An employer's right to be heard – Is the door ajar?

09 August 2019

In Brisbane City Council v Gillow [2015] QIRC 124, the Industrial Relations Commission (IRC), in a decision that was upheld by the Industrial Court1, held it did not have the power to give an employer leave to appear in an appeal to the IRC by a worker pursuant to s549 of the Workers’ Compensation and Rehabilitation Act 2003.

For employers, the decision has serious ramifications, particularly where its legal and/or financial rights may be affected by an appeal. Based on Gillow, the employer must, essentially, rely on the Workers’ Compensation Regulator (Regulator) to, in effect, “stand in its shoes” and defend any appeal that a worker may bring. However, the Regulator often has different interests to that of the employer, and hence may not act as the employer would.

However, what if the worker’s allegations in his/her appeal relate to the conduct of the employer and are of such a serious nature they might give rise to possible criminal implications. Can an employer be heard in those circumstances? That was one of the issues President Martin was asked to rule on in McEnearney v Simon Blackwood (Workers’ Compensation Regulator) [2019] ICQ 7 when it came before him on appeal from the IRC.

The worker, Ms McEnearney, asserted that she sustained a psychological injury due to “particular conduct” by the managing director of her employer. According to the worker in her evidence-in-chief before the IRC, that conduct included allegations of fraud, misleading and deceptive conduct and insider trading. Relevantly, the worker had filed an appeal in the IRC against the Regulator’s decision to reject her application for compensation such that, in accordance with the decision in Gillow, the employer was unable to appear in the appeal. However, as a result of the worker’s evidence-in-chief, the IRC allowed the managing director leave to intervene (indeed, the IRC so ordered after the commencement of the hearing).

The IRC ultimately dismissed the worker’s appeal and confirmed the Regulator’s decision to reject her application for compensation. The worker filed an appeal to the Industrial Court on numerous grounds. One such ground was that, relying on Gillow, the IRC erred in allowing the managing director leave to intervene in her appeal.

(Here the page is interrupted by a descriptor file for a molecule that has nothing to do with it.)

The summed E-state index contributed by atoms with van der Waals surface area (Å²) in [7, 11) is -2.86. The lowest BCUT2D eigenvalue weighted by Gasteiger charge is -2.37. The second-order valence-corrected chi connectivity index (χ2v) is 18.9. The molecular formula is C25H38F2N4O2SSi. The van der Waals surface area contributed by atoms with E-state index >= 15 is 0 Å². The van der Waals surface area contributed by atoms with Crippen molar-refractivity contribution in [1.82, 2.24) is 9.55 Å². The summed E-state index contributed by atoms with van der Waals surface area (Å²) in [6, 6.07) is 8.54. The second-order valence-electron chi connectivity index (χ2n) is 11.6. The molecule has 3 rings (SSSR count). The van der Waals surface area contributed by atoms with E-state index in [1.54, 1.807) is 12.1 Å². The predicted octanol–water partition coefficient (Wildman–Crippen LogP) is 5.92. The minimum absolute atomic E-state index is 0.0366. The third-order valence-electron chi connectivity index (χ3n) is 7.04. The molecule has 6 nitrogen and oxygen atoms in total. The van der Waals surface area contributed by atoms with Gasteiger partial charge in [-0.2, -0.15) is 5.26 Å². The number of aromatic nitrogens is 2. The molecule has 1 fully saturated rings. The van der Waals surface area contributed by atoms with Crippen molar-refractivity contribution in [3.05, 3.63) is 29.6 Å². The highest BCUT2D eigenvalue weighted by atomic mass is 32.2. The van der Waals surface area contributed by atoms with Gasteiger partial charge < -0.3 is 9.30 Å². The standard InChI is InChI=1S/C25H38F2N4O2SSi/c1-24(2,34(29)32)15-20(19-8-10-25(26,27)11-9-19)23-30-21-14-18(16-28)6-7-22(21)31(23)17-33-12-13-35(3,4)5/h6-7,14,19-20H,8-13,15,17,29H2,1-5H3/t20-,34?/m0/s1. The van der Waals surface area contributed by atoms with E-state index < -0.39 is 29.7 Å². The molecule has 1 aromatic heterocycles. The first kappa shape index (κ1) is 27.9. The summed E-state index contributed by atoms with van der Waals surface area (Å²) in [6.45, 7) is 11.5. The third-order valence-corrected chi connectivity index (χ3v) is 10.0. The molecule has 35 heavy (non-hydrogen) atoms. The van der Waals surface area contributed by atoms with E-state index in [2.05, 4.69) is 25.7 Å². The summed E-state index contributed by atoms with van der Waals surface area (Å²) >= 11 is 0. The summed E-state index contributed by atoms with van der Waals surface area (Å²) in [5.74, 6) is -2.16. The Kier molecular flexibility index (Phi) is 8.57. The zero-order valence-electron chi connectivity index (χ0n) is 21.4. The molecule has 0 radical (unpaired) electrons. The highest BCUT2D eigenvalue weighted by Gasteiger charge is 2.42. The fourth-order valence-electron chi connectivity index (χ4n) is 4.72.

In ruling on that particular ground of appeal, President Martin distinguished his earlier decision in Gillow because the employer was not seeking leave to appear. Rather, the managing director was given leave to intervene “given the extremely serious nature of the allegations made against him“, which the IRC had power to do pursuant to s274 of the Industrial Relations Act 1999 (now s451 of the Industrial Relations Act 2016).

At paragraph 12, President Martin said:

…The nature of the allegations she made against [the managing director] was so serious and was so unlikely to be within the detailed knowledge of the respondent [the Regulator] that this was a case where the power under s 274 could be exercised. The power is one which should be exercised cautiously and rarely. It will not often occur that the circumstances will be as extreme as they were in this case.

What does all that mean for employers?

Relying on Gillow, an employer has no standing to apply for leave to be heard in a worker’s appeal. However, this decision has left the door slightly ajar. It will not be every case, but should the allegations “be as extreme as they were in this case“, say allegations of bullying and harassment of a sexual nature, sexual misconduct and/or criminal activity, as was the case here, an employer or, more likely, the person(s) against whom the allegations have been made, may be granted leave to intervene.

For an employer, that can only be a benefit.

No matter how limited the right to intervene is (in this case, the leave was limited to matters concerning the managing director’s alleged illegal conduct), an employer, perhaps via its managing director (as was the case here) may now, once again, get a say in the defence of an appeal and not have to rely entirely on the Regulator to defend an appeal that will affect its legal and/or financial rights.

This article was written by Tony Scott, Partner, Graeme Traves, Partner and Kyle Norton, Special Counsel.

Tony Scott

P: +61 7 3169 4846


Graeme Traves

P: +61 7 3169 4759


Kyle Norton

P: +61 7 3169 4734


1Brisbane City Council v Gillow & Simon Blackwood (Workers’ Compensation Regulator) [2016] ICQ 007

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